Following the success of Lost, Richard Drumm takes a look at JJ Abrams’ new venture Fringe
When people heard that JJ Abrams was working on a new TV show and that it began with a mysterious incident occurring on a plane, eyes were rolled and heads firmly placed in hands. The words “not again” may even have been mentioned. However, this show was Fringe and how unjustified those reactions were.
Fringe follows the exploits of FBI agent, Olivia Dunham, who is brought into the FBI’s Fringe division. Here, along with her team, she investigates all those pesky cases of weirdness which the government prefers to keep private.
You may be thinking that this all sounds like a certain show called The X Files, but Fringe isn’t quite so blatant in its sci-fi fixation. The writers try to ground the plot in some kind of real-world science and tend to avoid anything explicitly paranormal.
Naturally, any attempt to ground sci-fi in reality requires vast amounts of exposition. Enter the show’s ace in the hole, Dr. Walter Bishop, played by the brilliant John Noble. Twice now, the Emmys have come and gone and this man has not even received a nomination.
If there had been any doubt of his character’s engaging nature during season one, season two’s Peter proved what a truly talented actor Bishop is. Initially in season one; he comes across as a comic-relief figure with his lack of social nuance, bizarre experiments and frequent drug use.
Rarely has a lead character been seen in an altered state of mind from their home-brew LCD, and so often. But as the show has progressed, he’s not only revealed to be integral to the show’s entire mythology, but he has also become one of the most complicated, tragic and well-written characters in television of recent memory.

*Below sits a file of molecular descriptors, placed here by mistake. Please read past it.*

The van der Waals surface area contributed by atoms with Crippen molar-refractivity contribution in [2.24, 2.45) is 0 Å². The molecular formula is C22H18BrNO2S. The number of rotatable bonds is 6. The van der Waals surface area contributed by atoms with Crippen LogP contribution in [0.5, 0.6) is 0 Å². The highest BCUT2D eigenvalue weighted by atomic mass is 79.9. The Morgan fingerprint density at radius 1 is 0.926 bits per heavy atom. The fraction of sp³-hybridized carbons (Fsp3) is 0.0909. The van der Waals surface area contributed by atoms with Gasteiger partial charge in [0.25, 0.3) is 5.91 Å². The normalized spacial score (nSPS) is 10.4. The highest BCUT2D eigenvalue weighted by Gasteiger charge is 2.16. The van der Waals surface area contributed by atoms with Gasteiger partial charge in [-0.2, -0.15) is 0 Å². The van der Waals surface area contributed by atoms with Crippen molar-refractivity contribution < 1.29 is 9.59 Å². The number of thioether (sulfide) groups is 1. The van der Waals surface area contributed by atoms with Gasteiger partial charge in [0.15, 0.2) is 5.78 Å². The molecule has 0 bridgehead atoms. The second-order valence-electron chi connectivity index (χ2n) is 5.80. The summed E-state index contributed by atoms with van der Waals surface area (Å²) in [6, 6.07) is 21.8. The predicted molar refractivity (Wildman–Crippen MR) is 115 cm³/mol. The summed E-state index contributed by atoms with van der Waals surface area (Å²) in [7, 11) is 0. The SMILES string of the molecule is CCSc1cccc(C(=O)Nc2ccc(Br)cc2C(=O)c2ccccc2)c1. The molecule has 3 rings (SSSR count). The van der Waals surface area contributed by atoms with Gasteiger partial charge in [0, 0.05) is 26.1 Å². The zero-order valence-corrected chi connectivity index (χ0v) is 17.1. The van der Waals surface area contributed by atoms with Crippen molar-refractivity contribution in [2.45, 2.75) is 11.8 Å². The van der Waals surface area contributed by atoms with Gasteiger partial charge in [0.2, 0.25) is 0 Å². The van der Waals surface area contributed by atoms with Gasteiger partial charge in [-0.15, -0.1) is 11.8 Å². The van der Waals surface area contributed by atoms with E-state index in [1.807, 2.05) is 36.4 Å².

Aside from the great writing and acting, it’s also a very nice show to look at. You don’t often see a television show pay so such attention to its aesthetics. Between the very symmetrical lettering of the giant, floating, location-change titles, to its cold-blue filter and the quite fashionable costume design, you’d be forgiven for thinking Christopher Nolan was somehow involved.
The plots themselves contain far too many spoilers to describe in any detail, suffice to say, the season arcs have so far have been wonderful. What starts out as a nice little CSI-type show about science gone too far becomes something so much bigger.
They’ve also nicely avoided the trap of cheap, easily-resolved cliffhangers. Every major plot point thrown out has been maintained and built upon properly. Not to mention its well-constructed mythology, at the heart of which is an utter moral grey area.
Forget Lost – it started off promising, but they just had no idea what to do with it thereafter. Fringe, on the other hand, knows what it’s doing. Moreover, it’s doing it better than Lost ever have dreamed. It may just be time JJ Abrams was forgiven.